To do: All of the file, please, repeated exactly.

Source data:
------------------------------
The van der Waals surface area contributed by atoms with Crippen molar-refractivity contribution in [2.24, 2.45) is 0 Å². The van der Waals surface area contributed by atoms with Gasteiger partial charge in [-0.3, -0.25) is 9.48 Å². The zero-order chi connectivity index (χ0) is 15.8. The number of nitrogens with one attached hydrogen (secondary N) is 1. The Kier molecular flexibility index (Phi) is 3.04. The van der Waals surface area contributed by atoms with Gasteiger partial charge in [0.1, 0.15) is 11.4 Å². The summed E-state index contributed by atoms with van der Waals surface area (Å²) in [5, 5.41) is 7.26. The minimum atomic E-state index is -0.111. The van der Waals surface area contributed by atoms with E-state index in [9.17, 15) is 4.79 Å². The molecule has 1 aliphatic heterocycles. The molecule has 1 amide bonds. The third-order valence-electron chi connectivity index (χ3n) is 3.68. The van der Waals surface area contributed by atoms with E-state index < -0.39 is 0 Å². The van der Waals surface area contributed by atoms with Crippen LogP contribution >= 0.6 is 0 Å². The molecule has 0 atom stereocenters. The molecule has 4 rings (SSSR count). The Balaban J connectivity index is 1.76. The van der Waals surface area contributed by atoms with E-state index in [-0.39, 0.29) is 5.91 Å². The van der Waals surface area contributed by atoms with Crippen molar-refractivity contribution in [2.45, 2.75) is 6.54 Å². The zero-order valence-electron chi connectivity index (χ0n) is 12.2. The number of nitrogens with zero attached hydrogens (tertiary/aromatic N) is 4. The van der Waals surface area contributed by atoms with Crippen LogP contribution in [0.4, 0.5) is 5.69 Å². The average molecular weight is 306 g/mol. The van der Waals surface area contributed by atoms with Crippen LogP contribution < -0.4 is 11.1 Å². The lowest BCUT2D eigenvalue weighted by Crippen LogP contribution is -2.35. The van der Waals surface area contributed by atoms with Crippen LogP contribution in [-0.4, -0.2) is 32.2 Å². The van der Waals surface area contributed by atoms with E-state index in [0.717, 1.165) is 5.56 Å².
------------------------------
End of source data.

The van der Waals surface area contributed by atoms with Crippen molar-refractivity contribution in [2.24, 2.45) is 0 Å². The van der Waals surface area contributed by atoms with Gasteiger partial charge in [-0.3, -0.25) is 9.48 Å². The zero-order chi connectivity index (χ0) is 15.8. The number of nitrogens with one attached hydrogen (secondary N) is 1. The Kier molecular flexibility index (Phi) is 3.04. The van der Waals surface area contributed by atoms with Gasteiger partial charge in [0.1, 0.15) is 11.4 Å². The summed E-state index contributed by atoms with van der Waals surface area (Å²) in [5, 5.41) is 7.26. The minimum atomic E-state index is -0.111. The van der Waals surface area contributed by atoms with E-state index in [9.17, 15) is 4.79 Å². The molecule has 1 aliphatic heterocycles. The molecule has 1 amide bonds. The third-order valence-electron chi connectivity index (χ3n) is 3.68. The van der Waals surface area contributed by atoms with E-state index < -0.39 is 0 Å². The van der Waals surface area contributed by atoms with Crippen LogP contribution >= 0.6 is 0 Å². The molecule has 0 atom stereocenters. The molecule has 4 rings (SSSR count). The Balaban J connectivity index is 1.76. The van der Waals surface area contributed by atoms with E-state index in [-0.39, 0.29) is 5.91 Å². The van der Waals surface area contributed by atoms with Crippen molar-refractivity contribution in [2.45, 2.75) is 6.54 Å². The zero-order valence-electron chi connectivity index (χ0n) is 12.2. The number of nitrogens with zero attached hydrogens (tertiary/aromatic N) is 4. The van der Waals surface area contributed by atoms with Crippen LogP contribution in [0.4, 0.5) is 5.69 Å². The average molecular weight is 306 g/mol. The van der Waals surface area contributed by atoms with Crippen LogP contribution < -0.4 is 11.1 Å². The lowest BCUT2D eigenvalue weighted by Crippen LogP contribution is -2.35. The van der Waals surface area contributed by atoms with Crippen LogP contribution in [-0.4, -0.2) is 32.2 Å². The van der Waals surface area contributed by atoms with E-state index in [0.717, 1.165) is 5.56 Å².